Augusta County to appeal courthouse expansion decision, support employees and nonprofits

Augusta County to appeal courthouse decision before Staunton City Council

STAUNTON, Va. (WVIR) - In Augusta County, supervisors made some big moves Wednesday night.

Help is on the way for nonprofits and county employees, and plans for a courthouse expansion will be appealed to Staunton City Council.

The Augusta County Board of Supervisors is using two different pools of money to help those impacted by COVID-19.

Supervisors voted during a Wednesday night meeting to set aside $100,000 of CARES act money to help nonprofits. The Community Foundation of the Central Blue Ridge will help dole out cash using a tiered award level based on nonprofit operating budgets before time runs out to use the funds.

“So you don’t have any time. So anybody’s who’s listening you gotta get this stuff in there right away. There’s no fiddling around,” cautioned Augusta County Supervisor Scott Seaton. “Don’t come at 12-15 and figure out if you’re gonna get this cause it won’t be there.”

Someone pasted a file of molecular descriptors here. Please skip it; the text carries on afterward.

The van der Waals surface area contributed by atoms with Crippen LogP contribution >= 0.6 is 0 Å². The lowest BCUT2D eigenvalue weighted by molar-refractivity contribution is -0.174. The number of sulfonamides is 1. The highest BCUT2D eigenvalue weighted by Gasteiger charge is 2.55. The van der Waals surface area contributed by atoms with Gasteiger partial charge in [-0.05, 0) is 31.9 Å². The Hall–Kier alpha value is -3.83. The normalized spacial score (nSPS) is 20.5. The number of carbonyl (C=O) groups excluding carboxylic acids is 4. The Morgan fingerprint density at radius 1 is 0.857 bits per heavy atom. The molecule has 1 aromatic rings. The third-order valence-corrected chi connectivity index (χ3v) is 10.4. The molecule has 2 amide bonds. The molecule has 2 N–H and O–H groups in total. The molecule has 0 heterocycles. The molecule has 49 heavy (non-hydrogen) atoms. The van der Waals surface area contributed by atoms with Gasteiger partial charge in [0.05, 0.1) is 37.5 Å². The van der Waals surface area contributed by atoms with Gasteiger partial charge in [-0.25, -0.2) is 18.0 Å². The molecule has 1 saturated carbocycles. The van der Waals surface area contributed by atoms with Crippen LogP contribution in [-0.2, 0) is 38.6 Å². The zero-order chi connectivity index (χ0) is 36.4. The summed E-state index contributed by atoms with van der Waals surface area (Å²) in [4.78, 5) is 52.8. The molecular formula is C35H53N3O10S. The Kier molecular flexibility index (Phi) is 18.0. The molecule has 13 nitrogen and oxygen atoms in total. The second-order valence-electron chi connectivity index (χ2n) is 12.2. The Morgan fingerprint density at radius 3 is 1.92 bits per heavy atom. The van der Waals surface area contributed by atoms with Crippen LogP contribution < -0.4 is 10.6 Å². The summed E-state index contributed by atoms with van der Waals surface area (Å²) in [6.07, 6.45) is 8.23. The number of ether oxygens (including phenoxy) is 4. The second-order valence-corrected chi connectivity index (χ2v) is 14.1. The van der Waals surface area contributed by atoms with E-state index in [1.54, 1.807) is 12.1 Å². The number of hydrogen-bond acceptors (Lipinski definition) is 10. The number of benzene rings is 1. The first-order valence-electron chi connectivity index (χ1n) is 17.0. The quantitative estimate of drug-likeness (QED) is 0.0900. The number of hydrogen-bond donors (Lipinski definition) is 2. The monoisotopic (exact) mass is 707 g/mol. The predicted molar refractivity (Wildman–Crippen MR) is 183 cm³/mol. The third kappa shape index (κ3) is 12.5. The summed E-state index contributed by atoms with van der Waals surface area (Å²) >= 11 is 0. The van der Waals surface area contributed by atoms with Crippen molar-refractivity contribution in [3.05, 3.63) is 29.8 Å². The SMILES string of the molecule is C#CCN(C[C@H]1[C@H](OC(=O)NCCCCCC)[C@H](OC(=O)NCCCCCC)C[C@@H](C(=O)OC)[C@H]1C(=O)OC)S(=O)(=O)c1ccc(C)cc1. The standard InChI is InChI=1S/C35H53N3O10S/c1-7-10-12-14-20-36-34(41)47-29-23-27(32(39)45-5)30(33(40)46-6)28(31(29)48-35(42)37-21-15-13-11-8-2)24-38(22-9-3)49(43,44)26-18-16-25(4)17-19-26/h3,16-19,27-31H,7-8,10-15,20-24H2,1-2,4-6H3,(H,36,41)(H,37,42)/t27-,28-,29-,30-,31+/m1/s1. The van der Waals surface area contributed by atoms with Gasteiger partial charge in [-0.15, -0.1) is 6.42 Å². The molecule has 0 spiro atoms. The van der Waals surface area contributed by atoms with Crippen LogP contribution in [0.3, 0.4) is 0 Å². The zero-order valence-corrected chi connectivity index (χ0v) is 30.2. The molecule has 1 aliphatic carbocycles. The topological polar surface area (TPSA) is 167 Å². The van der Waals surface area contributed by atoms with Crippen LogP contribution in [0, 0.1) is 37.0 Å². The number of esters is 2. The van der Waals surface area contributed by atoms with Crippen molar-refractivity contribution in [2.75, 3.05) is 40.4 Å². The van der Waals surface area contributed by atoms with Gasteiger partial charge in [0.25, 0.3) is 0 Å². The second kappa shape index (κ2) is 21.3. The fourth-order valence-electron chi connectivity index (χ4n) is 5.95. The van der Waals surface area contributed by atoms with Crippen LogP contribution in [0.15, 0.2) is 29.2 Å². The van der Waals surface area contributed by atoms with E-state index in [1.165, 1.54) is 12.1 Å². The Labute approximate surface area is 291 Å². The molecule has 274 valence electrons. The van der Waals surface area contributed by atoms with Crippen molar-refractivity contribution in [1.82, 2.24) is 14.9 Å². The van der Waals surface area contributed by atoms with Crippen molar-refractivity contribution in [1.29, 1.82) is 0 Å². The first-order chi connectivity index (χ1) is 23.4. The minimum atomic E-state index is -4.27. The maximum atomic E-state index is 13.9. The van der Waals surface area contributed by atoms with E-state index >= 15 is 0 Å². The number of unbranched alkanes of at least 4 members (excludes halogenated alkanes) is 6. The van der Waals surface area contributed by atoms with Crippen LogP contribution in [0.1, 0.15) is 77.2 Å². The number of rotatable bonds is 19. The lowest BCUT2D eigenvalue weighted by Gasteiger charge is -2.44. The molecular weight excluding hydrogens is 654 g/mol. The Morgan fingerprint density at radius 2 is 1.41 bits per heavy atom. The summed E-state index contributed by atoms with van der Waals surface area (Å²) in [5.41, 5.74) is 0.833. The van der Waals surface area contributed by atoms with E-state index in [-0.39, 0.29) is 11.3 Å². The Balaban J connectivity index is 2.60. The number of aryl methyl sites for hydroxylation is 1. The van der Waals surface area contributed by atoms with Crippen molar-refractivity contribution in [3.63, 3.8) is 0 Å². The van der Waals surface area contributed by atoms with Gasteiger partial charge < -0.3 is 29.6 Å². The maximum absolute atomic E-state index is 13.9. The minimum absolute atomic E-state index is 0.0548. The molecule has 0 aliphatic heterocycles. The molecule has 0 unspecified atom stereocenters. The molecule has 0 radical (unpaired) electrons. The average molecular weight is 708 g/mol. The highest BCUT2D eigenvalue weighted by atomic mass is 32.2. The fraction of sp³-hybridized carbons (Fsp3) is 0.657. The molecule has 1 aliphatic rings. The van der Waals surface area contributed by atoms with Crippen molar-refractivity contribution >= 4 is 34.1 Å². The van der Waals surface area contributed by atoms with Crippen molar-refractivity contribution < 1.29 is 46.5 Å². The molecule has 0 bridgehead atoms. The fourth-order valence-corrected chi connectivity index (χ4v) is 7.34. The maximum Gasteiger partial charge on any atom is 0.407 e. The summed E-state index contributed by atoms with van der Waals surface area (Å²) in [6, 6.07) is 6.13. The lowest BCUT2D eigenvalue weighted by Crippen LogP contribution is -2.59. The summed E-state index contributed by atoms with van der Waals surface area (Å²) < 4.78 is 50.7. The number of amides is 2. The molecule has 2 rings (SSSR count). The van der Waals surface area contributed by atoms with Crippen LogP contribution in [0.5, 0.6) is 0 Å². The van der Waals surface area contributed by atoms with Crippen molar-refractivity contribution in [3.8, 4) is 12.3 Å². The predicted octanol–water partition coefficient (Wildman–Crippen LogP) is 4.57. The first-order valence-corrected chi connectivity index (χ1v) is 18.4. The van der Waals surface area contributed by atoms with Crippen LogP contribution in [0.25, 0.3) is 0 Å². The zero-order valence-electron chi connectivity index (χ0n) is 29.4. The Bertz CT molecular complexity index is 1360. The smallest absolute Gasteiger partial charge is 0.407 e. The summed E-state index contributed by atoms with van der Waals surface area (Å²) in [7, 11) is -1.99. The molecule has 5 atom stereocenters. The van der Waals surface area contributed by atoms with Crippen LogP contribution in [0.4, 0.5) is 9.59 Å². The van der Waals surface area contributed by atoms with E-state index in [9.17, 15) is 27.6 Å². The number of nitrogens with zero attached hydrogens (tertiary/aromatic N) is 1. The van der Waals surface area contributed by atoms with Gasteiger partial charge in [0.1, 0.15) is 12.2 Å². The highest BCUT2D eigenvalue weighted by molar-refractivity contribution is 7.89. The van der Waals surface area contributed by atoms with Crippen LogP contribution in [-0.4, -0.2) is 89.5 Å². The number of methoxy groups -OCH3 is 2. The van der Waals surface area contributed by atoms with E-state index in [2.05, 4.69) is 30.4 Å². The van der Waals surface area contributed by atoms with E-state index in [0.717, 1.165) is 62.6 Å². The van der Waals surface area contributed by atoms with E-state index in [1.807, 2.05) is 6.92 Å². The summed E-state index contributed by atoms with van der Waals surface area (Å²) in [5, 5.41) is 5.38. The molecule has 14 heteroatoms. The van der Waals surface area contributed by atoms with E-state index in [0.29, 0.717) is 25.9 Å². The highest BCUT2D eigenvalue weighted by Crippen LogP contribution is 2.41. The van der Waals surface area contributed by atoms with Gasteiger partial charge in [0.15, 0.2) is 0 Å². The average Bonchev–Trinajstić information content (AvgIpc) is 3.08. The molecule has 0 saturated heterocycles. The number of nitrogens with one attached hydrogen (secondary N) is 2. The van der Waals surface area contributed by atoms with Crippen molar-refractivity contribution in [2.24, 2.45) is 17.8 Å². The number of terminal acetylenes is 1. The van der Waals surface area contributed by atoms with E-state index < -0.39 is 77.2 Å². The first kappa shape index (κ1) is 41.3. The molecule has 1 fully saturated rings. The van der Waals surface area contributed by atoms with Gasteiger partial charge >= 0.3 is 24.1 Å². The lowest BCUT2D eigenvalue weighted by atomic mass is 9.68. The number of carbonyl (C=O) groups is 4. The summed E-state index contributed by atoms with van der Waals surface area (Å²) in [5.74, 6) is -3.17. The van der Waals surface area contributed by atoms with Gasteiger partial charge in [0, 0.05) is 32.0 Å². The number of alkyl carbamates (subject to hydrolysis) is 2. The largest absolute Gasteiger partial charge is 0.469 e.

Supervisors also voted for a one-time hazardous pay to county employees utilizing the year-end fund balance. County leaders had planned to give employees a 3% raise, but due to the impact of COVID-19 had to remove that from the budget. This move will give 238 full-time employees $2500 checks in November. Part-time employees will get half as much.

“All of our employees since the beginning of this pandemic have gone above and beyond,” said County Administrator Tim Fitzgerald. “Many have put themselves at risk daily out here in the community taking care of what we need to be taken care of.”

According to Fitzgerald, school leaders expect to consider something for their employees at a later time.

Arguably, the biggest vote of the night came when Supervisors unanimously decided to appeal this week’s decision by the Staunton Historic Preservation Commission to deny their Certificate of Appropriateness application for the five-story courthouse expansion in downtown Staunton.

Supervisor Michael Shull says without a solution, the issue could end up in front of the State Supreme Court in Richmond.

“There is one other option. The other option is we own the piece of land. We can tear the courthouse down and build one back on that spot,” said Shull. “So I hope that everyone will try to work together and work something out.”

Supervisors have 30 days to formally make that appeal to Staunton City Council.

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